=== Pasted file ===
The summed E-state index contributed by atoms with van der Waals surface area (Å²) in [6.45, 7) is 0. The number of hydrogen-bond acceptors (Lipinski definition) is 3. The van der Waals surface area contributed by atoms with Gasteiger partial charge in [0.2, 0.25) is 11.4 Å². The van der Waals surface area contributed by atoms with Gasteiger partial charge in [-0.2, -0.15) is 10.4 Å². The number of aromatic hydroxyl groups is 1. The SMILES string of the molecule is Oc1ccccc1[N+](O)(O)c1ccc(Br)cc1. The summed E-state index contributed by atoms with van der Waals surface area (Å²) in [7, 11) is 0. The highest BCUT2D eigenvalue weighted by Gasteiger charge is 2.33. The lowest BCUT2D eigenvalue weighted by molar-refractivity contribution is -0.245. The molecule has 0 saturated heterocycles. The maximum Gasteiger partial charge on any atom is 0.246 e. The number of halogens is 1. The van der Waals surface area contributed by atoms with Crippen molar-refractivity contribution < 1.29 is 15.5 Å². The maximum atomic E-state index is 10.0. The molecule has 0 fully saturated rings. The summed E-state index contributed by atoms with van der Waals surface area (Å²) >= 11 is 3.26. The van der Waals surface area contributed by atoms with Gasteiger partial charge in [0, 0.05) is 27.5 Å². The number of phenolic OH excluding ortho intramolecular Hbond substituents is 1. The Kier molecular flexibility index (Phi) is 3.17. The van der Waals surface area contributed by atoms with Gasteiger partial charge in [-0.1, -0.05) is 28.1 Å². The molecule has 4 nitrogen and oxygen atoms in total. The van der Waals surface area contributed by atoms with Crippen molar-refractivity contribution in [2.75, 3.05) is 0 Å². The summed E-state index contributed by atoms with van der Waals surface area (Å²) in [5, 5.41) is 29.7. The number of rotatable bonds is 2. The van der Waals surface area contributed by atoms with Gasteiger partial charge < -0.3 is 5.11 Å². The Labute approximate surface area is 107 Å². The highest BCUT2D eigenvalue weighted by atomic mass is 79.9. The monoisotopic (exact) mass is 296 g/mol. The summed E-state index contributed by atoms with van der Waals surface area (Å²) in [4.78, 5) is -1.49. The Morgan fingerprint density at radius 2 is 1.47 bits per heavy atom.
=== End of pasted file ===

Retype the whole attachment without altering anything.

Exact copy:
The summed E-state index contributed by atoms with van der Waals surface area (Å²) in [6.45, 7) is 0. The number of hydrogen-bond acceptors (Lipinski definition) is 3. The van der Waals surface area contributed by atoms with Gasteiger partial charge in [0.2, 0.25) is 11.4 Å². The van der Waals surface area contributed by atoms with Gasteiger partial charge in [-0.2, -0.15) is 10.4 Å². The number of aromatic hydroxyl groups is 1. The SMILES string of the molecule is Oc1ccccc1[N+](O)(O)c1ccc(Br)cc1. The summed E-state index contributed by atoms with van der Waals surface area (Å²) in [7, 11) is 0. The highest BCUT2D eigenvalue weighted by Gasteiger charge is 2.33. The lowest BCUT2D eigenvalue weighted by molar-refractivity contribution is -0.245. The molecule has 0 saturated heterocycles. The maximum Gasteiger partial charge on any atom is 0.246 e. The number of halogens is 1. The van der Waals surface area contributed by atoms with Crippen molar-refractivity contribution < 1.29 is 15.5 Å². The maximum atomic E-state index is 10.0. The molecule has 0 fully saturated rings. The summed E-state index contributed by atoms with van der Waals surface area (Å²) >= 11 is 3.26. The van der Waals surface area contributed by atoms with Gasteiger partial charge in [0, 0.05) is 27.5 Å². The number of phenolic OH excluding ortho intramolecular Hbond substituents is 1. The Kier molecular flexibility index (Phi) is 3.17. The van der Waals surface area contributed by atoms with Gasteiger partial charge in [-0.1, -0.05) is 28.1 Å². The molecule has 4 nitrogen and oxygen atoms in total. The van der Waals surface area contributed by atoms with Crippen molar-refractivity contribution in [2.75, 3.05) is 0 Å². The summed E-state index contributed by atoms with van der Waals surface area (Å²) in [5, 5.41) is 29.7. The number of rotatable bonds is 2. The van der Waals surface area contributed by atoms with Gasteiger partial charge < -0.3 is 5.11 Å². The Labute approximate surface area is 107 Å². The highest BCUT2D eigenvalue weighted by atomic mass is 79.9. The monoisotopic (exact) mass is 296 g/mol. The summed E-state index contributed by atoms with van der Waals surface area (Å²) in [4.78, 5) is -1.49. The Morgan fingerprint density at radius 2 is 1.47 bits per heavy atom.